Why Don’t More Co-ops Hop on the Condo Cash Train?

It’s easy to see who’s winning the popularity contest in New York real estate circles these days. Co-ops, like many

Is 740 Park blighted?

It’s easy to see who’s winning the popularity contest in New York real estate circles these days. Co-ops, like many a high school queen bee, are granted grudging respect: good looking, better grades, they hang out with all the best people and wield an awesome amount of social power. But condos, well, condos seem to have it all: they’re beautiful, friends with all the cool foreign kids and they’re so nice while still playing the edgy bad boy.

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Over the past year or so, belligerently wealthy out-of-towners have been snapping up New York condos like so many Jimmy Choos and boarding school seats. The Russians have invaded and we couldn’t be happier, and the rest of the world is eager to follow. Glassy condo towers are—after their brief recessionary hiatus—rising again. Indeed, the biggest residential deals of the year went down neither at co-ops nor mansions but at 15 Central Park West and newfound rivals One57 and the Ritz Carlton. Amazingly the Ritz may look like an old co-op but it is actually a 2002 condo conversion of the old St. Moritz hotel. Back then, units sold for a fraction of what they are now getting, and certainly less than its co-op rivals on Park and Fifth avenues.

The same, alas, cannot be said of co-ops. Marvelous as those bastions of old money are, they are also notorious for their rigid policies and grueling board interviews, where one’s future neighbors—if one is so lucky—pour over financial documents and probe into personal lives. Look no further than the case of godly 740 Park. While the famed building notched a co-op record this year with the $52 million sale of Courtney Sale Ross’ immense spread, that is half the price of some of the record deals now taking place. Meanwhile Goldman guy Jonathan Sobel sold a penthouse at the Verona (a very nice one, but still, ever heard of the place?) for more than he paid for a new duplex at 740 Park. He got a 45 percent discount, to boot, from what the home was first asking four years ago.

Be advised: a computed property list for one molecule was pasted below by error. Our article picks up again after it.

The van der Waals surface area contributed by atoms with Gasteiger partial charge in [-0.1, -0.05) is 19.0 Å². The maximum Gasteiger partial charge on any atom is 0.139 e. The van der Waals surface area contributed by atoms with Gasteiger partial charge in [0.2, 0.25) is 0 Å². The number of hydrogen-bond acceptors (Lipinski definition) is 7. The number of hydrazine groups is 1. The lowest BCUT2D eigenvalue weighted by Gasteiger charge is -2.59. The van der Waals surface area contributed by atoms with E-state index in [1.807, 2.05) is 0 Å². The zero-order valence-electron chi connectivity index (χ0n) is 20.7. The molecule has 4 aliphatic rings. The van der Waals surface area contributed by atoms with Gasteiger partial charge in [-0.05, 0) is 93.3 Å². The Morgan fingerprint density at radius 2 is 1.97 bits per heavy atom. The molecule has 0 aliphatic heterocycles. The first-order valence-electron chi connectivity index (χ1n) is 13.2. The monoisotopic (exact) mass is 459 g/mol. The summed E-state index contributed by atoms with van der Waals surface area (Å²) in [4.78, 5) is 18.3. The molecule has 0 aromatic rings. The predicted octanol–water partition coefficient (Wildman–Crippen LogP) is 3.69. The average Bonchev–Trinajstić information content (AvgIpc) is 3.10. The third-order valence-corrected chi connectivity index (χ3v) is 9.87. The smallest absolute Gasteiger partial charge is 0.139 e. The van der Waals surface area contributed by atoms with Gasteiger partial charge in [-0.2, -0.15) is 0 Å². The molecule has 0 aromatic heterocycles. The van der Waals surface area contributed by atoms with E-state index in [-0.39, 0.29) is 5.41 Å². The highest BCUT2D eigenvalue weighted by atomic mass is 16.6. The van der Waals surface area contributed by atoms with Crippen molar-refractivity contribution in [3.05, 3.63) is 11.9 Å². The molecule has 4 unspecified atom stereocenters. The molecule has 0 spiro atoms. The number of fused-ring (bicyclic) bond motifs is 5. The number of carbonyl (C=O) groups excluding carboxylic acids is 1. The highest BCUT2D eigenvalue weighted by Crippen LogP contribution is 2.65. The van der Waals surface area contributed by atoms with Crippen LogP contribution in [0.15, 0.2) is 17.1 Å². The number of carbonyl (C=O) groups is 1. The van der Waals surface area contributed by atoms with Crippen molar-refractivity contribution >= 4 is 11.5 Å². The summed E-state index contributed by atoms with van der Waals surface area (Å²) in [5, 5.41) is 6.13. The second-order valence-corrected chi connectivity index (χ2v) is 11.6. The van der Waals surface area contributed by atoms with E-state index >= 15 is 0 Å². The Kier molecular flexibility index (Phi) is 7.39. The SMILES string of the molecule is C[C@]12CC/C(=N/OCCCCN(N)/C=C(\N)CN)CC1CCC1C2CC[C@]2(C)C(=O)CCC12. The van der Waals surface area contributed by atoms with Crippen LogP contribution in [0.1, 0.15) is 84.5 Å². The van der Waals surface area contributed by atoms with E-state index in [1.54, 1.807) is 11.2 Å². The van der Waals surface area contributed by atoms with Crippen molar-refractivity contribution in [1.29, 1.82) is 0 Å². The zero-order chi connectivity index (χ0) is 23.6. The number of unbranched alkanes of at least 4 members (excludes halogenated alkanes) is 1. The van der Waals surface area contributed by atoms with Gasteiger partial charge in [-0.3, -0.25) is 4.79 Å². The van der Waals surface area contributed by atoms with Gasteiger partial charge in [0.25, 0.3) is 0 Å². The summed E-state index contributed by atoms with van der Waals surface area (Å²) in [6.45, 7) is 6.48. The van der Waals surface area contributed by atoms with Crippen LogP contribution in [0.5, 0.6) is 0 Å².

Oh, how the mighty have fallen. But might they rise again by becoming condos?

“It has been done and it is possible,” said attorney Jeffrey Reich, whose firm Wolf Haldenstein Adler Freeman & Herz is counsel to co-op and condo boards around the city. However, when asked if the surging condo market had inspired a rush of interest in such conversions, the answer was a firm no.

It is possible, yes, but it is not easy—financial complications, considerable costs and terrifying taxes all stand in the way—and honestly, any board member who has battled for months, even years, over some silly bit of building minutiae knows they shouldn’t even fantasize about this kind of thing.

“Frankly most co-ops don’t want to convert,” Mr. Reichel said. “There was a lot of interest in conversions 10 years ago, but during the downturn people really grew to appreciate co-ops.”

Basically, Mr. Reich said, the co-op would first of all need to pay off its underlying mortgage and individual owners would need to trade in their share loans for mortgages. The conversion could not be completed, in other words, while the building held any debt, a situation that precludes a large number of condo conversions unless shareholders are willing to pony up the cash to pay off the building’s mortgage and make the switch happen.